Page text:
Social Networks and Mathematical Patterns Behind Human Cities, both Modern and Ancient
The 15 th century city Tenochtitlán was once a bustling hub - the religious center and capital of the Aztec civilization, and the most complex society in Mesoamerica. Big cities today are sometimes assumed to be far removed from ancient times as centers of advanced technology, cutting edge planning, and developed economic structures. However, research now shows that both ancient and modern cities follow the same predictable patterns of growth.
When Spanish conquistador Hernán Cortés and his men encountered Tenochtitlán in 1519 they were surprised by its impressive development and large scale. Bernal Díaz del Castillo, a foot soldier in Mexico, wrote later in ‘The Conquest of New Spain,‘ “When we saw so many cities and villages built in the water and other great towns on dry land we were amazed and said that it was like the enchantments (...) on account of the great towers and cues and buildings rising from the water, and all built of masonry.”
The orderly streets, high temples, canals and courthouses reminded the conquistadors of European cities - but neither civilization had based their city planning on the other.
Now anthropologist Scott Ortman and complex systems researcher Luis Bettencourt have analyzed and compared archeological data from thousands of ancient, pre-Hispanic sites in the Basin of Mexico. The colleagues have found that those dwellings and public monuments were built in predictable, mathematical ways, not dissimilar to those of modern centers, reports LiveScience.
Painting illustrating the relationship between the ancient and modern cities of Mexico. ‘Fundacion Tenochtitlan’ by Roberto Cueva Del Río. Wikimedia Commons CC BY-SA 3.0
A study published this month in the journal Science Advances reports their findings. In the bigger ancient cities, there were larger monuments, and more of them per person, explains the American Association for the Advancement of Science (AAAS). “Meaning that the cities received a productivity boost beyond that provided by the increased number of workers. The trend was evident across a wide range of settlement sizes—from villages of a few hundred people to capital cities of hundreds of thousands: the larger the city, the bigger the boost,” AAAS continues.
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According to LiveScience, “Cities magnify opportunities for social interaction; as they grow, they become more efficient, and the productivity of their resources and labor grows in predictable ways. For instance, when a city's population doubles, there's typically about a 15 percent increase in the city's ‘output’ per capita — a 15 percent increase in wages, a 15 percent increase in GDP, a 15 percent increase in patents. (There's also a 15 percent jump in violent crime; not all of the outcomes of cramming people together are good.) The researchers refer to this phenomenon as ‘urban scaling.”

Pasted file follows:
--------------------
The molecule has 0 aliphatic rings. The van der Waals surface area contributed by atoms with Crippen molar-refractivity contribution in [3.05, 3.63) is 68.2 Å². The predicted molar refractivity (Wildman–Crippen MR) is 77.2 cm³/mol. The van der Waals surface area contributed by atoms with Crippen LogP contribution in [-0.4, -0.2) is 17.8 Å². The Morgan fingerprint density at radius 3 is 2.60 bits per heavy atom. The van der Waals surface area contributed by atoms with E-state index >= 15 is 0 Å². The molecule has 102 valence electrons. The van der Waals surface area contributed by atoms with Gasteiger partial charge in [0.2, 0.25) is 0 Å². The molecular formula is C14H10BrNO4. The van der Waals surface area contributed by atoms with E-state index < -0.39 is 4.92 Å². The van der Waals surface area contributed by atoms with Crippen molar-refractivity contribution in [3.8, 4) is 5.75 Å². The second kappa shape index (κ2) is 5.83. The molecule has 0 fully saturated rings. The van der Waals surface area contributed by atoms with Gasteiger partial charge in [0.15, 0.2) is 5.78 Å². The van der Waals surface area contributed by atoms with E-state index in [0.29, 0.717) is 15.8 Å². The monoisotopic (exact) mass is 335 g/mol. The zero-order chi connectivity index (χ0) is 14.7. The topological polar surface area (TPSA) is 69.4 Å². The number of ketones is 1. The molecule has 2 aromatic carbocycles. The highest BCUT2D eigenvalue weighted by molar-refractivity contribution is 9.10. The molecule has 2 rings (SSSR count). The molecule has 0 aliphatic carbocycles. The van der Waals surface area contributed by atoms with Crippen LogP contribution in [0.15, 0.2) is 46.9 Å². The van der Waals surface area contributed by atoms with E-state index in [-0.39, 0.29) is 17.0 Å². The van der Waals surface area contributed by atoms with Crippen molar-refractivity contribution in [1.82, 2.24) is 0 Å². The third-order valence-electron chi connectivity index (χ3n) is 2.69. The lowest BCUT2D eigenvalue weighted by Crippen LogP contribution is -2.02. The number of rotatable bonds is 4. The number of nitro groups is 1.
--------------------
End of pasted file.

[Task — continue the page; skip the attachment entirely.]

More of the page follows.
The researchers propose that the scaling phenomenon is not a modern construct, hinging on capitalism or industrialization. Instead, they theorize that human urban societies self-organize in this fashion no matter the economic or political systems.
Model of the Aztec City of Tenochtitlan at the National Museum of Anthropology in Mexico City. Public Domain
Bettencourt, Ortman and colleagues conclude, “Our findings, from an urban settlement system that evolved independently from its old-world counterparts, suggest that principles of settlement organization are very general and may apply to the entire range of human history.”
Ortman tells LiveScience, “It implies that some of the most robust patterns in modern urban systems derive from processes that have been part of human societies all along. I just think that's an amazing concept."
It turns out that the more humans change, the more we stay the same.
This research may help modern planners improve the efficiency of today’s urban centers, and bring us improved, more interactive living spaces. This may be more important than ever, as the United Nations cites that 54 percent of the world’s 7 billion people live in cities.
Featured Image: The ancient city of Tenochtitlán, Mexico. Credit: www.mexicomaxico.org
By Liz Leafloor